Obama, Romney, and the Car Campaign

Conservatives have loved hitting the Obama family for their lifestyle, whether they’re criticizing the price of Michelle Obama’s or running with phony stories about her lingerie shopping. So there was something entertaining about seeing National Review criticize President Obama for an act of personal frugality—it turns out the President and his family haven’t owned or leased a car since 2007.

That’s an entirely sensible decision: when you’re famous enough to need Secret Service protection, you’re famous enough not to be driving yourself. And given the level of racist insanity Obama’s candidacy and presidency unleashed, Obama needs protection more than most candidates. If you’re not going to be driving yourself, and you don’t particularly like driving, there’s no particular reason to keep a car you’re not going to use. Obama’s decision is actually in line with a broad trend in America—car ownership fell for the first time ever in 2009, mostly because the economy encouraged people to cut down on redundant cars. But as conservatives look for ways to pin rising gas prices on Obama, it’s not particularly surprising that someone would make a weak attempt to paint Obama as out of touch because he’s following security protocol and making a reasonable financial decision.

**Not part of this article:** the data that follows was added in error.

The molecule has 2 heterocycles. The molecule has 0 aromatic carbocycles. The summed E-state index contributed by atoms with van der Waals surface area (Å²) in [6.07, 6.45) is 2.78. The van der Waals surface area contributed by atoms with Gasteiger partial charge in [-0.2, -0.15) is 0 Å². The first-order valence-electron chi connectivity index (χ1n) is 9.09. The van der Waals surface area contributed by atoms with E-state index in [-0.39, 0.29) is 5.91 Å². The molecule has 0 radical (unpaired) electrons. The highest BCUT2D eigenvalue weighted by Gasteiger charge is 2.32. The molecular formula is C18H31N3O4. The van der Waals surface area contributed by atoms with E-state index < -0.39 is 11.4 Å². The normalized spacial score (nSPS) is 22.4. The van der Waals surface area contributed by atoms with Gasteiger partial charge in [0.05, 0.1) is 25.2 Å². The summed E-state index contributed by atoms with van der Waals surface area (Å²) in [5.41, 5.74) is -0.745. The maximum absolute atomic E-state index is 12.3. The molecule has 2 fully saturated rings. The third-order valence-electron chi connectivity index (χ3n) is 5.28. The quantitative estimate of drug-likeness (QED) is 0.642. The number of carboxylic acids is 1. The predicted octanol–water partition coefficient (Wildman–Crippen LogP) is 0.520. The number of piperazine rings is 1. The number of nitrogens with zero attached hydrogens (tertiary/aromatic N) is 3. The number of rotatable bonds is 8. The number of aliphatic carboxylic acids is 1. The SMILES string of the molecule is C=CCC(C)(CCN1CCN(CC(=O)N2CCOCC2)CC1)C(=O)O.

Mitt Romney, meanwhile, has been emphasizing his bona fides as a car owner as a way of proving he’s something of a regular Joe—or at least committed to the American auto industry—particularly in advance of the Michigan primary. He attended the Daytona 500 on Sunday, where he was photographed with Lenny Kravitz.

On the campaign trail, Romney’s car-related lines have a way of emphasizing just how distant he is from the average American car enthusiast. In December, Reuters noted how Romney tried to back away from his disastrous offer to bet Rick Perry $10,000 in a debate by suggesting that the amount was too much for him to pay for a Nash Metropolitan he saw while on the campaign trail in New Hampshire. And Romney’s talked about wanting to add a Mustang or Corvette to his collection, which already includes a ’62 Rambler, a gift from his son, “some day, when I have time to fuss with it.”

Then, on February 23, Romney said that “I like the fact that most of the cars I see are Detroit-made automobiles. I drive a Mustang and a Chevy pick-up truck. Ann drives a couple of Cadillacs, actually. And I used to have a Dodge truck. So I used to have all three covered.” If the sentiment was meant to be a populist one, Romney missed. There’s a difference between supporting local businesses and describing personal car consumption that would be capable of propping up an industry.